Confidentiality vignette: reporting the theft of a mobile phone
When can doctors report concerns about patients' criminal behaviour to the police?
Dr O’Hara’s personal mobile phone is stolen from the drug addiction clinic where she works. She has good reason to believe that only six patients had the opportunity to steal the phone, when they attended the clinic for appointments. Nobody else entered her room during the time the phone went missing.
Dr O’Hara contacts her insurance company, who advise her to obtain a crime number from the police in order to claim for a replacement phone. She contacts the police and describes the circumstances in which the phone went missing. The police officer she speaks to asks for the patients’ names, suggesting he needs them if he is to issue a crime number.
Dr O’Hara considers the implications of handing over the patients names to the police. She is aware of the importance of confidentiality to the trust between her and her patients and the fact that even the fact of an appointment could reveal information about her patients that might deter them and others from seeking medical attention in the future. This may be particularly important for patients seeking treatment for drug addiction, who may be especially sensitive to the police being informed (by inference) of their illness.
Dr O’Hara considers the various factors which are relevant to making a decision about what to do. On the one hand, disclosure solely of a patient’s name is not as obvious or usually as serious a breach of confidence as the disclosure of a diagnosis or other detailed clinical information.
On the other hand, she knows that the fact of a patient’s appointment should usually be treated as confidential: the six patients concerned and others might regard even such a limited disclosure as a very significant breach of trust.
After discussing the situation with a senior colleague, Dr O’Hara decides that, although the theft has upset her and cost her financially, disclosing information about her patients is unlikely to be justified, especially given the sensitive nature of their illnesses and as she is unsure which of the patients is responsible for the theft.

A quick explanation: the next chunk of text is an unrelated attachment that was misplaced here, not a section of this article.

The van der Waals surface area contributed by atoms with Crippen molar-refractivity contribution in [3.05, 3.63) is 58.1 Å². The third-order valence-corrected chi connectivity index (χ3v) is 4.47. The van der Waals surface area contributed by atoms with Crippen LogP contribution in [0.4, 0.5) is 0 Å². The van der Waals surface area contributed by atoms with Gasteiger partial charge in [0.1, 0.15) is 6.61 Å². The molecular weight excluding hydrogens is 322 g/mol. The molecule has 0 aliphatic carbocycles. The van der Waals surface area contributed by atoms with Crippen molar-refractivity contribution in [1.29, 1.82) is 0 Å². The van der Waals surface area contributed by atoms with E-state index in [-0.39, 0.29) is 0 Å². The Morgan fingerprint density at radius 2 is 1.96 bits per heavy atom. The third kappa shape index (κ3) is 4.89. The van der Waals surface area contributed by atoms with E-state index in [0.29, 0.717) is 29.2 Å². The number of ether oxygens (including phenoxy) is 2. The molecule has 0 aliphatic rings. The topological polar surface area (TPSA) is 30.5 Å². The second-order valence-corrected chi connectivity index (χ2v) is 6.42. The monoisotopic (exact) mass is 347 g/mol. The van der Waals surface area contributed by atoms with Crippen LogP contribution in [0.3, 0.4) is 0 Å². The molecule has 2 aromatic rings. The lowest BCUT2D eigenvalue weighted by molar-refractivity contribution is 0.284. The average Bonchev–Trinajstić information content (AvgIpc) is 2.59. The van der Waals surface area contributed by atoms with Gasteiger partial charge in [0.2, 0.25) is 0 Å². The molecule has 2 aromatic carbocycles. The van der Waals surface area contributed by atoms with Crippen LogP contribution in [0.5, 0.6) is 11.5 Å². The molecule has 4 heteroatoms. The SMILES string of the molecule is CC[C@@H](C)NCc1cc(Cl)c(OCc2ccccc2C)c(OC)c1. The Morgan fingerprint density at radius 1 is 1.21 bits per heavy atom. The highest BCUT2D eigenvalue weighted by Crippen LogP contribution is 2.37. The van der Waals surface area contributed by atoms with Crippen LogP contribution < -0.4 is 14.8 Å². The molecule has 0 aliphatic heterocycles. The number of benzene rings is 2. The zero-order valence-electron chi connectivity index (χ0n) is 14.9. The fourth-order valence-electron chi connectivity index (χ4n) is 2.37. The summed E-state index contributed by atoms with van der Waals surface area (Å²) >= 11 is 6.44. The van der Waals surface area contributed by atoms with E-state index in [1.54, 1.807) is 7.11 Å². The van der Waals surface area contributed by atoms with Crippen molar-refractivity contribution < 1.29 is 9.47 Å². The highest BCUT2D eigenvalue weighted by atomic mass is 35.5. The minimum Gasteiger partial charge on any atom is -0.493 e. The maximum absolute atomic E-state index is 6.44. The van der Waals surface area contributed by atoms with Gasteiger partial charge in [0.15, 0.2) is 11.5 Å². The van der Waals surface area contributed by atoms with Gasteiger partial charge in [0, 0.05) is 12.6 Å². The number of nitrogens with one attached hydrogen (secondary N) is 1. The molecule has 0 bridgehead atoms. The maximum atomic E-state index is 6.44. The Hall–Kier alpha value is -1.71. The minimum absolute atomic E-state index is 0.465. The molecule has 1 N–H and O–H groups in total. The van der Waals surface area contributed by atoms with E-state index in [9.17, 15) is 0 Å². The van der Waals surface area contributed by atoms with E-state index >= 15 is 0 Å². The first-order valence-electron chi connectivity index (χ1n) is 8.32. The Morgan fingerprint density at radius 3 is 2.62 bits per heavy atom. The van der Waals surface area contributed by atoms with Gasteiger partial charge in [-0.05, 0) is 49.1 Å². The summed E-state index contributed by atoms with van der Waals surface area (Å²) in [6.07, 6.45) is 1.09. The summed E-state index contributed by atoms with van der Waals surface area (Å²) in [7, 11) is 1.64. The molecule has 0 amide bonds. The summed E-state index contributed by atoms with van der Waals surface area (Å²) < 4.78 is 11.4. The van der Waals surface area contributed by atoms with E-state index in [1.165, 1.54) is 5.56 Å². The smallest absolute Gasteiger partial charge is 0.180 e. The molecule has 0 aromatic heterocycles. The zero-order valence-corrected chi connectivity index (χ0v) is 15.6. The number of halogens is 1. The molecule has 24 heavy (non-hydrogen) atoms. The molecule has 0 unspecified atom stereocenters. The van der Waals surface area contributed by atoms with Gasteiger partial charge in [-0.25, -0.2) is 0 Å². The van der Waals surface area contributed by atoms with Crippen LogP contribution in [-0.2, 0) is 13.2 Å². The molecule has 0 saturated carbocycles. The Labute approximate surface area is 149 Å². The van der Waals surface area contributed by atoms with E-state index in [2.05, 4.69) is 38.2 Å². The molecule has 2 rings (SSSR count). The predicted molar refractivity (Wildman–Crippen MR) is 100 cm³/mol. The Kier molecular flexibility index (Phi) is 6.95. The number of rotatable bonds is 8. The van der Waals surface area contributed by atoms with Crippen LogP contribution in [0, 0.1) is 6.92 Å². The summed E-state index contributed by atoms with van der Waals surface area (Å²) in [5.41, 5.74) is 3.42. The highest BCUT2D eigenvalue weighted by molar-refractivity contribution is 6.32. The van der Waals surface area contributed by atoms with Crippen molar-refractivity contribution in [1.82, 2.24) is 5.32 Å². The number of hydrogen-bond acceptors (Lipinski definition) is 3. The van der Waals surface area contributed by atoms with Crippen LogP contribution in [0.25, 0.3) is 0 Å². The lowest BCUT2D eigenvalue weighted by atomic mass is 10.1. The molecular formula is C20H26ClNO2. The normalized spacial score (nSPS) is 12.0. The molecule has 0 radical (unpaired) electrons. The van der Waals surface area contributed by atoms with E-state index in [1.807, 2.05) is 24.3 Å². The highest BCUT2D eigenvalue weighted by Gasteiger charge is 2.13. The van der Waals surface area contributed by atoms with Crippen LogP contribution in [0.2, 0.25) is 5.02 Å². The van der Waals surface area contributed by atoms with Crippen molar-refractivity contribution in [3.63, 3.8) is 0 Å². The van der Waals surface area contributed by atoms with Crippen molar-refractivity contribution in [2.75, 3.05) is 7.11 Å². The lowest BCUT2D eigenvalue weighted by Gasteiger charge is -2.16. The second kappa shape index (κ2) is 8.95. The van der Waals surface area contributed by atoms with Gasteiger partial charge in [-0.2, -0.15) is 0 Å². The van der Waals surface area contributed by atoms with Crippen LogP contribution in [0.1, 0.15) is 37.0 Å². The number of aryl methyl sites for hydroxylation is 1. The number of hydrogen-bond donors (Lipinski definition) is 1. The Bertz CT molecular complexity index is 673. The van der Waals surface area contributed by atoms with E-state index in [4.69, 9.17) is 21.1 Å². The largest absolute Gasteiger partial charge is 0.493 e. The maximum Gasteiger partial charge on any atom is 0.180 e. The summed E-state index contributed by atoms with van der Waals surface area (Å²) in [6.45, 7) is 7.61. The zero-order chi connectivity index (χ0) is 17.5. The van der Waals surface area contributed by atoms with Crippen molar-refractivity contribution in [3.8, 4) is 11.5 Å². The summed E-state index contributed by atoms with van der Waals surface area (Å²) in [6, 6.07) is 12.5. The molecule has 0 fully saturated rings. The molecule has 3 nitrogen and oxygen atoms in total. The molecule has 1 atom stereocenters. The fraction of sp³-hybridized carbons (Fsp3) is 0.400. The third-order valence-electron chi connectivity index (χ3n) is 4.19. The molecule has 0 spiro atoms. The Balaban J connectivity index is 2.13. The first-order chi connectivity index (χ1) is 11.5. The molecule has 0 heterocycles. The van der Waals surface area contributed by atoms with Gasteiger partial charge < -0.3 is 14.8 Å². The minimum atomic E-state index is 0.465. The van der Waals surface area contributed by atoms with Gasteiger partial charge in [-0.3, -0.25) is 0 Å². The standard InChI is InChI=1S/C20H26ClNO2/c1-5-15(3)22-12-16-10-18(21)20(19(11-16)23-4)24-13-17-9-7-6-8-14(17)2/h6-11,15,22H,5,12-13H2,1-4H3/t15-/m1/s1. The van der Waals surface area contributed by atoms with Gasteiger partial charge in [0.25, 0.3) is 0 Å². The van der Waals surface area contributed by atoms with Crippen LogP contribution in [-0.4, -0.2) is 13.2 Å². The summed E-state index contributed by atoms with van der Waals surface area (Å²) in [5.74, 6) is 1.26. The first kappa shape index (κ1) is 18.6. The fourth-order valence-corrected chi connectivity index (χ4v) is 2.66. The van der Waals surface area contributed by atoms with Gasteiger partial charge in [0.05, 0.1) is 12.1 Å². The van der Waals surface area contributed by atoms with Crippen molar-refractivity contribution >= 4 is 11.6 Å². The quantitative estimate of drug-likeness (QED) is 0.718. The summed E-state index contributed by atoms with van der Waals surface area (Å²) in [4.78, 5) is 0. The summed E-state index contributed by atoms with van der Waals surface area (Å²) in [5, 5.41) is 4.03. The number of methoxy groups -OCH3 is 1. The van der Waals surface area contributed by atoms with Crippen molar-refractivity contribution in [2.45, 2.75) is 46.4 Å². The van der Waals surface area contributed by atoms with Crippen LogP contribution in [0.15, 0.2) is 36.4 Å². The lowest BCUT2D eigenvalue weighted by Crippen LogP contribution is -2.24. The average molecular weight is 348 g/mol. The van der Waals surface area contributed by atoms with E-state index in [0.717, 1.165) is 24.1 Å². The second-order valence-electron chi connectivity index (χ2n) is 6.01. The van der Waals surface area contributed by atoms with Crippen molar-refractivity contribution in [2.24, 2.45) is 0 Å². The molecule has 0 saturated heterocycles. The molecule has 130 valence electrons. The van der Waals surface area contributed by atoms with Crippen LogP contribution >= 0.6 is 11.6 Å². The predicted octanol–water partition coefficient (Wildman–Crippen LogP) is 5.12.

Dr O’Hara does, however, report the incident (without the patient’s name) through the clinic’s normal procedures and instigates a review within the clinic about how personal items should be kept and protected to prevent something similar happening in the future.
- There is a clear public interest in a confidential medical service, which is central to trust between doctors and patients (paragraph 6).
- The duty of confidentiality is not absolute, and there can be a public interest in disclosing information without patients’ consent if the benefits to an individual or to society of the disclosure outweigh both the public and the patient’s interest in keeping the information confidential (paragraph 37).
- Disclosure of personal information may be justified in the public interest without a patient’s consent if it would be likely to assist in the prevention, detection or prosecution of serious crime. However, there is no agreed definition of ‘serious crime’, but it would not usually include theft, fraud and damage to property where loss or damage is less substantial (paragraph 54).
- But doctors are not expected to put up with even petty crime with no recourse to the police, and doctors may be able to justify disclosing information in circumstances like this. Decisions about whether to disclose confidential information (including a patient’s identity, the fact that they had an appointment or the nature of their illness) are often delicately balanced. Doctors need to weigh the harms that are likely to arise from non-disclosure of information against the possible harm both to the patient, and to the overall trust between doctors and patients, arising from the release of that information (paragraph 37).